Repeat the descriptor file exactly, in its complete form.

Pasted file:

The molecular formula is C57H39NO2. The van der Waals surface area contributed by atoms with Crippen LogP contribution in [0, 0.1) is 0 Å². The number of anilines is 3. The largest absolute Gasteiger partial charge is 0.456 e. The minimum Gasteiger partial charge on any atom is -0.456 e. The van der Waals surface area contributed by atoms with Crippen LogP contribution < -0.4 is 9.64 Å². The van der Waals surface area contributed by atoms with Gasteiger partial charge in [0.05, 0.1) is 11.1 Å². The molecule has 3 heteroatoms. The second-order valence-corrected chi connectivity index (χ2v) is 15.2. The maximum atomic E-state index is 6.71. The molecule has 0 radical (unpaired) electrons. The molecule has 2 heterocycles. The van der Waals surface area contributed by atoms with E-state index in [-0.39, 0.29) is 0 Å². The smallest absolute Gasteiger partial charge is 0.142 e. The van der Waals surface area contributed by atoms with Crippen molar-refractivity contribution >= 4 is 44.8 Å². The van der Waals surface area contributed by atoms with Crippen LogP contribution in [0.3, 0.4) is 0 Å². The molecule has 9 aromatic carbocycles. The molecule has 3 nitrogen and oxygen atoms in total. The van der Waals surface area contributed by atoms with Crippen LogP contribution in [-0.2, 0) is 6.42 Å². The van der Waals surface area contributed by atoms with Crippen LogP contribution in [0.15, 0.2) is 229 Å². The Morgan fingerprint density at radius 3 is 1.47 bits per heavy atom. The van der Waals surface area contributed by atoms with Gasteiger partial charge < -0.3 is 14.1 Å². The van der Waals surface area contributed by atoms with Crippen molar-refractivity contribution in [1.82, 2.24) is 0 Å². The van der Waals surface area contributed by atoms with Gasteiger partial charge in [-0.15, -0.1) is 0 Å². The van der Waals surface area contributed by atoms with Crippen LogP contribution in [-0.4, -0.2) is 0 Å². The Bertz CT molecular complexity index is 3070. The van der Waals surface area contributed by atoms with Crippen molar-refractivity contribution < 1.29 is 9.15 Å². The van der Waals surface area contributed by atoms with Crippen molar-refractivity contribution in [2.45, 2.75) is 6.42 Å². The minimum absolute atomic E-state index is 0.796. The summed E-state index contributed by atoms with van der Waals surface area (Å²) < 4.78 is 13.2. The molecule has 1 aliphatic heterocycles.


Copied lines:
The molecular formula is C57H39NO2. The van der Waals surface area contributed by atoms with Crippen LogP contribution in [0, 0.1) is 0 Å². The number of anilines is 3. The largest absolute Gasteiger partial charge is 0.456 e. The minimum Gasteiger partial charge on any atom is -0.456 e. The van der Waals surface area contributed by atoms with Crippen LogP contribution < -0.4 is 9.64 Å². The van der Waals surface area contributed by atoms with Gasteiger partial charge in [0.05, 0.1) is 11.1 Å². The molecule has 3 heteroatoms. The second-order valence-corrected chi connectivity index (χ2v) is 15.2. The maximum atomic E-state index is 6.71. The molecule has 0 radical (unpaired) electrons. The molecule has 2 heterocycles. The van der Waals surface area contributed by atoms with E-state index in [-0.39, 0.29) is 0 Å². The smallest absolute Gasteiger partial charge is 0.142 e. The van der Waals surface area contributed by atoms with Crippen molar-refractivity contribution >= 4 is 44.8 Å². The van der Waals surface area contributed by atoms with Crippen LogP contribution in [0.3, 0.4) is 0 Å². The molecule has 9 aromatic carbocycles. The molecule has 3 nitrogen and oxygen atoms in total. The van der Waals surface area contributed by atoms with Crippen LogP contribution in [-0.2, 0) is 6.42 Å². The van der Waals surface area contributed by atoms with Crippen LogP contribution in [0.15, 0.2) is 229 Å². The Morgan fingerprint density at radius 3 is 1.47 bits per heavy atom. The van der Waals surface area contributed by atoms with Gasteiger partial charge < -0.3 is 14.1 Å². The van der Waals surface area contributed by atoms with Crippen molar-refractivity contribution in [1.82, 2.24) is 0 Å². The van der Waals surface area contributed by atoms with Gasteiger partial charge in [-0.15, -0.1) is 0 Å². The van der Waals surface area contributed by atoms with Crippen LogP contribution in [-0.4, -0.2) is 0 Å². The Bertz CT molecular complexity index is 3070. The van der Waals surface area contributed by atoms with Crippen molar-refractivity contribution < 1.29 is 9.15 Å². The van der Waals surface area contributed by atoms with Crippen molar-refractivity contribution in [2.45, 2.75) is 6.42 Å². The minimum absolute atomic E-state index is 0.796. The summed E-state index contributed by atoms with van der Waals surface area (Å²) < 4.78 is 13.2. The molecule has 1 aliphatic heterocycles.